On the day of the actual Heritage of Pride March, the huge coffee pot failed to vent white vapor from its spout as it was supposed to do, six of the twelve coffee cup costumes did not arrive on time (nor the dancers inside them), and it seemed as if the stress nearly drove everyone to leave the organization even as we were marching. Nevertheless, we all looked amazing and were featured in most of the nightly news that night. One of the most vivid memories that day was running up 5th Avenue from 32nd Street back to 56th Street with Eddie running at my side when we were told that the additional costumes had finally arrived, then taking a cab ride sans costumes when we realized that the dancers had left when they did not find the contingent.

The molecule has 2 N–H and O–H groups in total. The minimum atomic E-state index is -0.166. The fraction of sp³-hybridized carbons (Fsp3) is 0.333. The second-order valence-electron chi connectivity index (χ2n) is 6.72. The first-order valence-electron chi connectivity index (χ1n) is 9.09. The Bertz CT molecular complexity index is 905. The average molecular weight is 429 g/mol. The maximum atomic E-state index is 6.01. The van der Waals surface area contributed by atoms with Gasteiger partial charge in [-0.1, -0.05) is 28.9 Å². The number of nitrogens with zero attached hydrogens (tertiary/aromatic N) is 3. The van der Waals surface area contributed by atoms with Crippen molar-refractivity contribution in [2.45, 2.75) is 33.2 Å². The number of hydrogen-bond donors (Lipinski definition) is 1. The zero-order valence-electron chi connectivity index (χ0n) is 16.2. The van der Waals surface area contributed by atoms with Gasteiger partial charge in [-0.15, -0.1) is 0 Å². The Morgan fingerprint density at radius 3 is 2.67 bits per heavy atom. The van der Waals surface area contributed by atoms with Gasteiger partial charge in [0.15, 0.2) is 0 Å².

With us in the cab, Marlene Forero, a single straight woman and mother, who had been with us every night as we put together the costumes and the float. Marlene had met Eddie at a performance of Estampas Negras (Black Pictures), a Colombian folk dance company in which Eddie also performed. Though not familiar with gays, Marlene struck the closest of friendships with Eddie almost immediately based - at first - on their common nostalgia for their country of origin but evolving to the point where Marlene would call Eddie when she was at the supermarket and ask him if he was missing anything in his kitchen. Eddie, who was incredibly charismatic and seemed to know just about everyone in Queens Latino gay circles, started presenting his friends to Marlene. Soon, Marlene’s home had become the place where all these beautiful boys would stop by for some Colombian food, no-nonsense advice from a woman who adored them and to dish (her friends, mostly a group of single and married Colombian middle-age women, chided her at first for hanging out with so many gays but then grew jealous of the fun Marlene was having going out with them to the bars and special events and ultimately started to join her on her 'gay expeditions.')